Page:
One century older than the Roman road Via Aurelia, the Jingxing Ancient Road remained as the national road connecting Hebei and Shanxi provinces until the 1940s. Though bleak and desolate now, this cultural relic holds a lot of stories still relevant to the current generation. The photo, taken on Nov. 21, 2013, shows the two deep tracing ruts on the Jingxing Ancient Road left by ancient wheeled vehicles. [Photo: CRIENGLISH.com/Fu Yu]
One century older than the Roman road Via Aurelia, the Jingxing Ancient Road remained as the national road connecting Hebei and Shanxi provinces until the 1940s. Though bleak and desolate now, this cultural relic holds a lot of stories still relevant to the current generation.
CRI's Shen Ting brings you more on the world's oldest national road.
A scenic spot in Hebei Province's Jingxing County was named "Qinhuang Ancient Road." Qinhuang, the first Qin emperor who united China in 221 B.C., ordered his subjects to build a national road network stretching to every corner of his realm -- Jingxing Ancient Road was a key part of that network.
Jiang Chunxia, a guide at the scenic spot, introduces the best-preserved part of the ancient road, where two tracing ruts are still deeply branded into the flagging road.
"In ancient times, this flagging was a national road, bustling and crowded with people and vehicles. Since the distance between carriage wheels were made the same and this particular section of road was very narrow, repeated travel by carriages made grooves into the road. Workers were called on to flatten out the bulges left by wheeled vehicles of the time. As a result, the original was two meters higher than the current road."
Blessed with such rare historic relics, the local government cherishes this treasure. Since 1998, the Jingxing County government has invested three million yuan in preserving the road. Likewise, a general protection project with a 2.3 million yuan investment is in the pipeline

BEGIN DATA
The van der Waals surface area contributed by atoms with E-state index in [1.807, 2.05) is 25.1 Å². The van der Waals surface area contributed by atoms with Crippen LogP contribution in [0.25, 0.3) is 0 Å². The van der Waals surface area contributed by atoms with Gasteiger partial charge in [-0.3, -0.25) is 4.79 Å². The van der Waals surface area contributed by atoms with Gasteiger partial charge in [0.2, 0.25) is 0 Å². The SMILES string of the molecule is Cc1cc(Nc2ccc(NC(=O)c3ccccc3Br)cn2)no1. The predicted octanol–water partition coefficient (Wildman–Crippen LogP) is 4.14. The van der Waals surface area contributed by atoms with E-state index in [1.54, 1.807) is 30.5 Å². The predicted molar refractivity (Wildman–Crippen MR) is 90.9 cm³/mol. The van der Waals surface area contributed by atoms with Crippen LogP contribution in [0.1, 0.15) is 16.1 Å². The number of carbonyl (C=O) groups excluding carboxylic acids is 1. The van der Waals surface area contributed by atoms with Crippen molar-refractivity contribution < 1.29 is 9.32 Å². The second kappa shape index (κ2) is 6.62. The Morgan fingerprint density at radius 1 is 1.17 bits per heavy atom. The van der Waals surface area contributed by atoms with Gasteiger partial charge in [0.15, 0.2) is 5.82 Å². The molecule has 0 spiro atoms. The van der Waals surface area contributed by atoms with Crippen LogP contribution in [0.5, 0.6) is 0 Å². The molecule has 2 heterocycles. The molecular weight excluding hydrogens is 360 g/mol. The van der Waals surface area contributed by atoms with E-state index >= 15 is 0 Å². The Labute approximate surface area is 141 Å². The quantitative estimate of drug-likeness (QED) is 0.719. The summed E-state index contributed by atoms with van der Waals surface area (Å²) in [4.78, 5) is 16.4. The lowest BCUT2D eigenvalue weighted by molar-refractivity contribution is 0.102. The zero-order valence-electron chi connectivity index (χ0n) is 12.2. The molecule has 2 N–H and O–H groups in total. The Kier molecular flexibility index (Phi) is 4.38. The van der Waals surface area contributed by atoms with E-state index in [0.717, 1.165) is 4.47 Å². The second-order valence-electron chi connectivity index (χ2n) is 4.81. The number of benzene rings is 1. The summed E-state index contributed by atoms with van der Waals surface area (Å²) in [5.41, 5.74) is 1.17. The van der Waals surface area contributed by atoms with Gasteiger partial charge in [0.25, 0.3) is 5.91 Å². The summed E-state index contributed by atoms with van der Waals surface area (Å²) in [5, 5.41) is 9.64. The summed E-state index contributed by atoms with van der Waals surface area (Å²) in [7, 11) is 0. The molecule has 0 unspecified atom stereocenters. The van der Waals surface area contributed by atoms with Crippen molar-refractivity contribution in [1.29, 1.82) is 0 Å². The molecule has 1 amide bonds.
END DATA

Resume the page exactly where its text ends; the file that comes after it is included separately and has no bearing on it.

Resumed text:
Du Xianming, head of the County Relics Preservation Institute, says this:
"The project aims to protect the relics in general, including two parts of the ancient road, as well as the surrounding vegetation, houses and villages. The investment comes from the central government and the project will last for eight months."
Though located in a mountainous area and visited by less than ten thousand tourists per year, the management authority of the scenic spot is continuing their efforts in spreading awareness of the road's cultural and historic relevance.
Zhang Wei, head of the management authority of Qinhuang Ancient Road, introduces some activities they initiated.
"This August, a microblog forum was organized to trace back the road's ancient route for a whole month. And on April 25th, a souvenir stamp sheet of Qinhuang Ancient Road was issued at the scenic spot. The project attracted about 300 photographers here to shoot the magnificent and beautiful scenery, as well as many tourists and local residents, who bought the stamps."
Those self-initiated activities have achieved satisfactory results. The historical site has gained greater popularity after coming into contact with a new generation of visitors. The road's stories of history and prosperity have spread far and wide, contributing to awareness for the restoration of this key cultural entity. The local government is confident in re-building the Qinhuang Ancient Road, hoping to make it as equally well-known as the Silk Road.
A road that had been used for over 2000 years witnessed the ebb and flow of China's culture. Kept in its original form, the ancient road tells of its current desolation and previous glory, sitting ready to welcome a new era.
For CRI, I'm Shen Ting.1 2 3 4 5 6 7